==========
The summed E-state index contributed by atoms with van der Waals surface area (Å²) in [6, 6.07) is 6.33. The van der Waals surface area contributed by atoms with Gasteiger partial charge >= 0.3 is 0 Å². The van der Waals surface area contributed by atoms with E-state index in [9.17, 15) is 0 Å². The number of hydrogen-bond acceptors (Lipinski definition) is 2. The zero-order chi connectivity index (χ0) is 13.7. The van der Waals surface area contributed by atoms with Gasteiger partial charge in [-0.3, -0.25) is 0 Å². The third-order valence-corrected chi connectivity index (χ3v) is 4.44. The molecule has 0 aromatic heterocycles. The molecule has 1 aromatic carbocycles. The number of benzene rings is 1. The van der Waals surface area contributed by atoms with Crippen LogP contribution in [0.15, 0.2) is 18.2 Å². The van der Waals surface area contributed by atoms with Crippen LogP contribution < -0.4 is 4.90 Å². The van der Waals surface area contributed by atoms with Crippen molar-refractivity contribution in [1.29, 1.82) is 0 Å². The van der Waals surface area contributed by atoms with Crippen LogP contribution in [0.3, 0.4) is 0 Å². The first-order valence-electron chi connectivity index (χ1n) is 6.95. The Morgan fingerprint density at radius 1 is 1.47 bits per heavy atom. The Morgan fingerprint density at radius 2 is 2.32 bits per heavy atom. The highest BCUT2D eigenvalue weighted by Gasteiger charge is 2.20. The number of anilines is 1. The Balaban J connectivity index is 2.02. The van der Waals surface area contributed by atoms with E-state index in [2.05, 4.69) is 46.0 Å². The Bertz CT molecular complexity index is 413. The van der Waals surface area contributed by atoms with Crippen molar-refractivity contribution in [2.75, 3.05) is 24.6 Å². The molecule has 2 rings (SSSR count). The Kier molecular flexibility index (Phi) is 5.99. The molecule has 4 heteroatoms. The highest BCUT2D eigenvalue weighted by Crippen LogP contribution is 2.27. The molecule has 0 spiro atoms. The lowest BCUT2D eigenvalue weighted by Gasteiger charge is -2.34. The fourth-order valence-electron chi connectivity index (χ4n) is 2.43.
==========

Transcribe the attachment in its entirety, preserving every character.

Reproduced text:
The summed E-state index contributed by atoms with van der Waals surface area (Å²) in [6, 6.07) is 6.33. The van der Waals surface area contributed by atoms with Gasteiger partial charge >= 0.3 is 0 Å². The van der Waals surface area contributed by atoms with E-state index in [9.17, 15) is 0 Å². The number of hydrogen-bond acceptors (Lipinski definition) is 2. The zero-order chi connectivity index (χ0) is 13.7. The van der Waals surface area contributed by atoms with Gasteiger partial charge in [-0.3, -0.25) is 0 Å². The third-order valence-corrected chi connectivity index (χ3v) is 4.44. The molecule has 0 aromatic heterocycles. The molecule has 1 aromatic carbocycles. The number of benzene rings is 1. The van der Waals surface area contributed by atoms with Crippen LogP contribution in [0.15, 0.2) is 18.2 Å². The van der Waals surface area contributed by atoms with Crippen LogP contribution < -0.4 is 4.90 Å². The van der Waals surface area contributed by atoms with Crippen molar-refractivity contribution in [1.29, 1.82) is 0 Å². The van der Waals surface area contributed by atoms with Crippen LogP contribution in [0.3, 0.4) is 0 Å². The first-order valence-electron chi connectivity index (χ1n) is 6.95. The Morgan fingerprint density at radius 1 is 1.47 bits per heavy atom. The Morgan fingerprint density at radius 2 is 2.32 bits per heavy atom. The highest BCUT2D eigenvalue weighted by Gasteiger charge is 2.20. The number of anilines is 1. The Balaban J connectivity index is 2.02. The van der Waals surface area contributed by atoms with E-state index in [2.05, 4.69) is 46.0 Å². The Bertz CT molecular complexity index is 413. The van der Waals surface area contributed by atoms with Crippen molar-refractivity contribution in [2.75, 3.05) is 24.6 Å². The molecule has 2 rings (SSSR count). The Kier molecular flexibility index (Phi) is 5.99. The molecule has 4 heteroatoms. The highest BCUT2D eigenvalue weighted by Crippen LogP contribution is 2.27. The molecule has 0 spiro atoms. The lowest BCUT2D eigenvalue weighted by Gasteiger charge is -2.34. The fourth-order valence-electron chi connectivity index (χ4n) is 2.43.